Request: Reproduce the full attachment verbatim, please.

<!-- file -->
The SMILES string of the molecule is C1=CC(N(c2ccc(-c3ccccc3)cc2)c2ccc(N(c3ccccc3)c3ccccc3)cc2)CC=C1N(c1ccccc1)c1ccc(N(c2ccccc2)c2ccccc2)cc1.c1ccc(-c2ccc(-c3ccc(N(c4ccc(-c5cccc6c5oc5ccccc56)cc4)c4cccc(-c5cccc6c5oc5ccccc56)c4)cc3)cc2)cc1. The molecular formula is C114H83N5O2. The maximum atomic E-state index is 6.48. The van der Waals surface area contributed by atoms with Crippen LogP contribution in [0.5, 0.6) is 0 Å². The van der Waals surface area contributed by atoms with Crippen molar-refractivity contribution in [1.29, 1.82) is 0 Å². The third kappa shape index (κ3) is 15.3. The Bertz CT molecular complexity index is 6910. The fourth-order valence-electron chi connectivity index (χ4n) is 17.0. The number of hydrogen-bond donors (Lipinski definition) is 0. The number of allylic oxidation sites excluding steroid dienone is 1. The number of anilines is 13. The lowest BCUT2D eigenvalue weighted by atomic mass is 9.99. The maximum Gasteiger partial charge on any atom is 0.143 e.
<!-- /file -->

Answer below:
The SMILES string of the molecule is C1=CC(N(c2ccc(-c3ccccc3)cc2)c2ccc(N(c3ccccc3)c3ccccc3)cc2)CC=C1N(c1ccccc1)c1ccc(N(c2ccccc2)c2ccccc2)cc1.c1ccc(-c2ccc(-c3ccc(N(c4ccc(-c5cccc6c5oc5ccccc56)cc4)c4cccc(-c5cccc6c5oc5ccccc56)c4)cc3)cc2)cc1. The molecular formula is C114H83N5O2. The maximum atomic E-state index is 6.48. The van der Waals surface area contributed by atoms with Crippen LogP contribution in [0.5, 0.6) is 0 Å². The van der Waals surface area contributed by atoms with Crippen molar-refractivity contribution in [1.29, 1.82) is 0 Å². The third kappa shape index (κ3) is 15.3. The Bertz CT molecular complexity index is 6910. The fourth-order valence-electron chi connectivity index (χ4n) is 17.0. The number of hydrogen-bond donors (Lipinski definition) is 0. The number of allylic oxidation sites excluding steroid dienone is 1. The number of anilines is 13. The lowest BCUT2D eigenvalue weighted by atomic mass is 9.99. The maximum Gasteiger partial charge on any atom is 0.143 e.